Toluca Lake Park immediately attracted film stars, thanks to its location only blocks from both Warner Bros. and Universal Studios, and just a short drive over the Cahuenga Pass to Hollywood studios. Matinee idols like Billie Dove, Mary Astor, Lupino Lane, and Charles Farrell built homes. Farrell constructed an elegant Norman estate along the lake in 1928. He introduced swans to the water and began canoeing along the banks. Richard Arlen and Jobyna Ralston soon built at 10025 Toluca Lake Ave. According to an interview in the newspaper, Arlen and Ralston bought and paid for their lot, before getting married and building their $8,000 Spanish house. The cinema colony also included Walter Huston, W. C. Fields, Frank McHugh, Dick Powell, Jack Oakie, Lyle Talbot, Belle Bennett, Herman Mankiewicz, and George Brent.

Actress Eva Tanguay built  a home at 9936 Toluca Lake Ave., before auctioning off the home and furnishings in February 1930 after discovering that the man she married in 1927, Allen Parado, her accompanist at the time, was in fact only his alias. His real name was Chandos Ksiazkiewcisz. In 1933, Boris Karloff bought the residence.

In 1937, director Norman McLeod constructed a $25,000 home at 10010 Toluca Lake Ave.  African American architect Paul Williams designed a home costing $40,000 for director Irving Bacon on the opposite side of Toluca Lake Avenue that same year, which actors Jennie Garth and Peter Facinelli owned before selling earlier this year.

Aviatrix Amelia Earhart and her husband, George Putnam, constructed a home on Valley Spring Lane in 1935 to be near the Burbank Lockheed facility. After her disappearance, Putnam remained here for a time.

Toluca Lake continued growing beyond the boundaries of the small development toward both North Hollywood and Burbank, soon reaching Riverside Drive by the late 1920s. Within decades, however, the little lake disappeared from public view, save for occasional glimpses through the Golf Club gates or beyond private fences.

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About lmharnisch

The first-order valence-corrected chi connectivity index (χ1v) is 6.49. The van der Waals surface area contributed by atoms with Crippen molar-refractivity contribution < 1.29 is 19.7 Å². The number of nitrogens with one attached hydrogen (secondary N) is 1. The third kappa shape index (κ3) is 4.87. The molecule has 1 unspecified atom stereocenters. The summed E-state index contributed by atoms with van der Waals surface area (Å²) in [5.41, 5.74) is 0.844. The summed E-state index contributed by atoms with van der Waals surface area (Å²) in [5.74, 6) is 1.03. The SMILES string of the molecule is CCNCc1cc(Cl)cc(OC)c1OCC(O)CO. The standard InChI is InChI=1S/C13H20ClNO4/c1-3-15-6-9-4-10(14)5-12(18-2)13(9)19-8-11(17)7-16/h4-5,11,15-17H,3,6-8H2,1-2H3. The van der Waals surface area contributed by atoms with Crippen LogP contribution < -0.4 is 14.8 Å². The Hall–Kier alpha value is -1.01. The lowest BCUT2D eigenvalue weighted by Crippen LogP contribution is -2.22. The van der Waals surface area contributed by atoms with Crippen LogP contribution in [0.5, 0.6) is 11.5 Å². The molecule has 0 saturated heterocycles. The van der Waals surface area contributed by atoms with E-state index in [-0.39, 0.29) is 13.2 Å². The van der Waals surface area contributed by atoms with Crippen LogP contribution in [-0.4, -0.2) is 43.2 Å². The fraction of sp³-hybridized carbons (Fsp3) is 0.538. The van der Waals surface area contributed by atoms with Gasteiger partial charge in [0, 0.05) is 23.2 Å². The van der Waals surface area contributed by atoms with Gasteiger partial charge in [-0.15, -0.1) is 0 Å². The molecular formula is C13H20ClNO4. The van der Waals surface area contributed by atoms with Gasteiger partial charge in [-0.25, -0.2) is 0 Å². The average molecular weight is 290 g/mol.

I work at the Los Angeles Times
This entry was posted in Architecture, Hollywood, Hollywood Heights, Mary Mallory, San Fernando Valley and tagged , , , , , . Bookmark the permalink.

4 Responses to Mary Mallory / Hollywood Heights: There Is a Lake in Toluca Lake

  1. Cal and Lulu says:

    Thanks for the fascinating peek at Toluca Lake. This is a great story! Great history. We would imagine that there aren’t too many residents of the SFV who have actually seen the lake. There is another enclave in Los Angeles that would have a similar history that not too many people know about: “Laughlin Park” a tiny slice of land inhabited by the very rich and famous, is bordered by Los Feliz Blvd.near Western Avenue to the West, near the Greek Theatre, and Fern Dell. Laughlin Park’s famous resident’s and history might be interesting to your readers. Keep up the good work. Your blog is rich with facts and anecdotes of a Los Angeles during a magical time.

  2. aryedirect says:

    Been to the Lake. It seemed odd to me that such a beautiful spot was so close to one of L.A.’s worst water venues, the Concrete River. Los Angeles remains a study in contrasts.

  3. Our Gang battled for the Championship of Toluca Lake back in 1938…charming views with Darla and Waldo and Alfafa and the rest!

  4. R. McCray says:

    McCray (Ivor) was my grandfather, Heffron and St. John were his cousins. They had developed this area along with others including a local airport. Parts of my family including my father grew up there.